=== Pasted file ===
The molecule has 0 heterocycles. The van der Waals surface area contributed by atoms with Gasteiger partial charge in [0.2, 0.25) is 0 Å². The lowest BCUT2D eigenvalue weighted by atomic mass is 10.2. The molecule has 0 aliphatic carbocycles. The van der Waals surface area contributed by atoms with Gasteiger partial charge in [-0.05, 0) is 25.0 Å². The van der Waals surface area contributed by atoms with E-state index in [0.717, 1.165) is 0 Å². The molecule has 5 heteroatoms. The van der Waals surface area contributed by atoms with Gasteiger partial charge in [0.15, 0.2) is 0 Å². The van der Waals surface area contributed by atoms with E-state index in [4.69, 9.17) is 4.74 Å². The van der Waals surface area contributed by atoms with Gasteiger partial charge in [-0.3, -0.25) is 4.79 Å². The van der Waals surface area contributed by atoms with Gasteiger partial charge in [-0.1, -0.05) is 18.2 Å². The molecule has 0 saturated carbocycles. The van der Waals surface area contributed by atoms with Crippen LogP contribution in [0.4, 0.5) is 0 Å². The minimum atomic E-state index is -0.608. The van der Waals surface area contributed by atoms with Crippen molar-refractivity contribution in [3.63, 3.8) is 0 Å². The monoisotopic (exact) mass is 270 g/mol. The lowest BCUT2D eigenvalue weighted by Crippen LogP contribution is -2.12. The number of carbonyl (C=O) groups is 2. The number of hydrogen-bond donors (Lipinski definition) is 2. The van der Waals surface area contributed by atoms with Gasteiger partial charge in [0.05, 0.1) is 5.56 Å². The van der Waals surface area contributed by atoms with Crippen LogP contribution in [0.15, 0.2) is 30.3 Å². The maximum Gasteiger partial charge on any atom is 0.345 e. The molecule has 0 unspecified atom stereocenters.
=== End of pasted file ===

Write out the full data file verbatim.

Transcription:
The molecule has 0 heterocycles. The van der Waals surface area contributed by atoms with Gasteiger partial charge in [0.2, 0.25) is 0 Å². The lowest BCUT2D eigenvalue weighted by atomic mass is 10.2. The molecule has 0 aliphatic carbocycles. The van der Waals surface area contributed by atoms with Gasteiger partial charge in [-0.05, 0) is 25.0 Å². The van der Waals surface area contributed by atoms with E-state index in [0.717, 1.165) is 0 Å². The molecule has 5 heteroatoms. The van der Waals surface area contributed by atoms with Gasteiger partial charge in [0.15, 0.2) is 0 Å². The van der Waals surface area contributed by atoms with E-state index in [4.69, 9.17) is 4.74 Å². The van der Waals surface area contributed by atoms with Gasteiger partial charge in [-0.3, -0.25) is 4.79 Å². The van der Waals surface area contributed by atoms with Gasteiger partial charge in [-0.1, -0.05) is 18.2 Å². The molecule has 0 saturated carbocycles. The van der Waals surface area contributed by atoms with Crippen LogP contribution in [0.4, 0.5) is 0 Å². The minimum atomic E-state index is -0.608. The van der Waals surface area contributed by atoms with Crippen molar-refractivity contribution in [3.63, 3.8) is 0 Å². The monoisotopic (exact) mass is 270 g/mol. The lowest BCUT2D eigenvalue weighted by Crippen LogP contribution is -2.12. The number of carbonyl (C=O) groups is 2. The number of hydrogen-bond donors (Lipinski definition) is 2. The van der Waals surface area contributed by atoms with Gasteiger partial charge in [0.05, 0.1) is 5.56 Å². The van der Waals surface area contributed by atoms with Crippen LogP contribution in [0.15, 0.2) is 30.3 Å². The maximum Gasteiger partial charge on any atom is 0.345 e. The molecule has 0 unspecified atom stereocenters.